Obviously, even taking into account the state's preferential fiscal policies for the border areas, the excessively low fiscal revenue still shows the obvious problem of uncoordinated economic development, which not only restricts the development of social welfare undertakings in the border areas, but also makes the education level of the ethnic minority areas relatively backward. It also contributes to the severe shortage of social public goods supply, and restricts economic development. This also means that the government of the border region must rely on a large number of contributions from other places to maintain normal operations. Therefore, the central government's financial support for China's border areas through transfer payments are extremely important for the production and supply of public goods in the border areas and social stability.

Take Tibet as an example. The Tibet Autonomous Region is an important frontier region in China, and it is also an ethnic minority region with distinctive religious characteristics. Developing the economy of the Tibet Autonomous Region is not only beneficial to the stability of the border areas, but also conducive to national unity. In his speech at the Seventh Tibet Work Symposium, President Xi Jinping emphasized that China should "adhere to the strategic thinking that governing the borders is indispensable in governing the country, and stabilizing Tibet is essential in governing the borders". He also emphasizes that the central government of China and the whole country support Tibet, and this has been the consistent policy of the Chinese Communist Party central that should be seriously adhered to, in order to create a new situation for aiding Tibet. Under this long-term guiding ideology, in order to support the development of Tibet, the state has provided Tibet with a large amount of transfer payments, which has become an important feature of Tibet's economy.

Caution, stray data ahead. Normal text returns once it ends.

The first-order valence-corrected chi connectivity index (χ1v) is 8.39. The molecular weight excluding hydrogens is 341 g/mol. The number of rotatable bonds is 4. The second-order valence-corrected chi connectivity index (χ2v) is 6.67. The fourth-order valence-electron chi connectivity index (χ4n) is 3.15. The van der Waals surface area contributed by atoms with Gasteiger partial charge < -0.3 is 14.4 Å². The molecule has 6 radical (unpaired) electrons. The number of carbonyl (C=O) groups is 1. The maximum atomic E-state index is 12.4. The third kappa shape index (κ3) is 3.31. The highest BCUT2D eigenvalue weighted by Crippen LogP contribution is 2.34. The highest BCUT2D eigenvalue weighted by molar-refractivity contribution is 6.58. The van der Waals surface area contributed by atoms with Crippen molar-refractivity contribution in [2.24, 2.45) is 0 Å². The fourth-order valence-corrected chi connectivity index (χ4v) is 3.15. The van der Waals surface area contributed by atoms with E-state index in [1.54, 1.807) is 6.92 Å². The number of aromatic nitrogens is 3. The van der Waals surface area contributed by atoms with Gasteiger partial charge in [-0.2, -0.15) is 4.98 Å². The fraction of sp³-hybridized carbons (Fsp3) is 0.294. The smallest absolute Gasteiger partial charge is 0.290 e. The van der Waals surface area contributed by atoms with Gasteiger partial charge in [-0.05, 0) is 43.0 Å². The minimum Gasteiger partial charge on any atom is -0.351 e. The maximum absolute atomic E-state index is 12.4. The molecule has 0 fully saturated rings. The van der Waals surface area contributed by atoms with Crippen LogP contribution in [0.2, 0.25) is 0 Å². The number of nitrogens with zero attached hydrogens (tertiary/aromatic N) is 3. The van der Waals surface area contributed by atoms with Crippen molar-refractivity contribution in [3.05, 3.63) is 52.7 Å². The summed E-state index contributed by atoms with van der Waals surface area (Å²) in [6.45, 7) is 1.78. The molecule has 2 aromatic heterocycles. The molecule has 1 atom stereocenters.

Tibet Autonomous Region General Public Budget Revenue and Central Government Subsidy (100 Million Yuan)






General public budget revenue






Central government subsidy






The proportion of central government subsidy






Source: The implementation of the budget of the Tibet Autonomous Region over the years, Tibet Autonomous Regional Department of Finance.

As can be seen from the chart above, in terms of direct transfer payments, the central government has given considerable support to Tibet, which has become the absolute bearer and the main pillar of Tibet's finances. From 2015 to 2019, in the general public budget revenue of the entire Tibet, the central government subsidies accounted for 75% to 83%. Most prominently, the central government's annual subsidy has exceeded Tibet's GDP that year, showing the state of Tibet's net negative growth relative to the whole country. Judging from the data in 2019, Tibet achieved a gross regional product (GRP) of RMB 169.782 billion. The central government subsidy to Tibet that year was RMB 190.12 billion. The central government fund exceeded Tibet's GDP by about RMB 20.3 billion that year.